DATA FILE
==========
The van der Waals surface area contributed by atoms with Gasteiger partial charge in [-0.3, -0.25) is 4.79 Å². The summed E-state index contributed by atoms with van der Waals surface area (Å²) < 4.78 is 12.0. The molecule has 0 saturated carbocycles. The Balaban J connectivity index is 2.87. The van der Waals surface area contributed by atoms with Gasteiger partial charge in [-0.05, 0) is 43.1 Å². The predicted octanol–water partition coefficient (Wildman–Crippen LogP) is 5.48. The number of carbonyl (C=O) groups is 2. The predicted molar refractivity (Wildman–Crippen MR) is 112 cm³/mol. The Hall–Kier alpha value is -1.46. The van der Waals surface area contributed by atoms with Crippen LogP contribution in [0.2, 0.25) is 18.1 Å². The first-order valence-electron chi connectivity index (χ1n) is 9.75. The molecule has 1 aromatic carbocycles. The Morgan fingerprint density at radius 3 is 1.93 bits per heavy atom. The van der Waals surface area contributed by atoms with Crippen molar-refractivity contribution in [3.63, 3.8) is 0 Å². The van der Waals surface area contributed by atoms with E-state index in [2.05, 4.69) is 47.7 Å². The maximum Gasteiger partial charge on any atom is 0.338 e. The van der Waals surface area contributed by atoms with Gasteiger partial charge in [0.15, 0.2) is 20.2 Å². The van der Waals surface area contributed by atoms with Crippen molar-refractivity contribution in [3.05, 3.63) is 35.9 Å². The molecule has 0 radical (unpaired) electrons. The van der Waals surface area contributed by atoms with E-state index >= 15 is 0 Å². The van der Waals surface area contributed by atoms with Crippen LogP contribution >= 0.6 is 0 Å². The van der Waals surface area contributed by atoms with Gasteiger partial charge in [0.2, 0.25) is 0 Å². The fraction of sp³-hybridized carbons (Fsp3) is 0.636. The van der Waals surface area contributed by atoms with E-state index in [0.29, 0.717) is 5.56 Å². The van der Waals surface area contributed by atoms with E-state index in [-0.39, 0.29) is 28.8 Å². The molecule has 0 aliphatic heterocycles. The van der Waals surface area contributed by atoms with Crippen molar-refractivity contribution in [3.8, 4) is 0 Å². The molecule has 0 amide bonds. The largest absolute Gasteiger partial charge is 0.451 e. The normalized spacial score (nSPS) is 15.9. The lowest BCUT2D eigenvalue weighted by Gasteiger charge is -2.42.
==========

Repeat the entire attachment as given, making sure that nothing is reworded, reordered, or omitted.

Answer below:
The van der Waals surface area contributed by atoms with Gasteiger partial charge in [-0.3, -0.25) is 4.79 Å². The summed E-state index contributed by atoms with van der Waals surface area (Å²) < 4.78 is 12.0. The molecule has 0 saturated carbocycles. The Balaban J connectivity index is 2.87. The van der Waals surface area contributed by atoms with Gasteiger partial charge in [-0.05, 0) is 43.1 Å². The predicted octanol–water partition coefficient (Wildman–Crippen LogP) is 5.48. The number of carbonyl (C=O) groups is 2. The predicted molar refractivity (Wildman–Crippen MR) is 112 cm³/mol. The Hall–Kier alpha value is -1.46. The van der Waals surface area contributed by atoms with Crippen LogP contribution in [0.2, 0.25) is 18.1 Å². The first-order valence-electron chi connectivity index (χ1n) is 9.75. The molecule has 1 aromatic carbocycles. The Morgan fingerprint density at radius 3 is 1.93 bits per heavy atom. The van der Waals surface area contributed by atoms with Crippen molar-refractivity contribution in [3.63, 3.8) is 0 Å². The van der Waals surface area contributed by atoms with E-state index in [2.05, 4.69) is 47.7 Å². The maximum Gasteiger partial charge on any atom is 0.338 e. The van der Waals surface area contributed by atoms with Gasteiger partial charge in [0.15, 0.2) is 20.2 Å². The van der Waals surface area contributed by atoms with Crippen molar-refractivity contribution in [3.05, 3.63) is 35.9 Å². The molecule has 0 radical (unpaired) electrons. The van der Waals surface area contributed by atoms with E-state index >= 15 is 0 Å². The van der Waals surface area contributed by atoms with Crippen LogP contribution >= 0.6 is 0 Å². The van der Waals surface area contributed by atoms with Gasteiger partial charge in [0.2, 0.25) is 0 Å². The fraction of sp³-hybridized carbons (Fsp3) is 0.636. The van der Waals surface area contributed by atoms with E-state index in [0.29, 0.717) is 5.56 Å². The van der Waals surface area contributed by atoms with E-state index in [-0.39, 0.29) is 28.8 Å². The molecule has 0 aliphatic heterocycles. The van der Waals surface area contributed by atoms with Crippen molar-refractivity contribution in [3.8, 4) is 0 Å². The molecule has 0 amide bonds. The largest absolute Gasteiger partial charge is 0.451 e. The normalized spacial score (nSPS) is 15.9. The lowest BCUT2D eigenvalue weighted by Gasteiger charge is -2.42.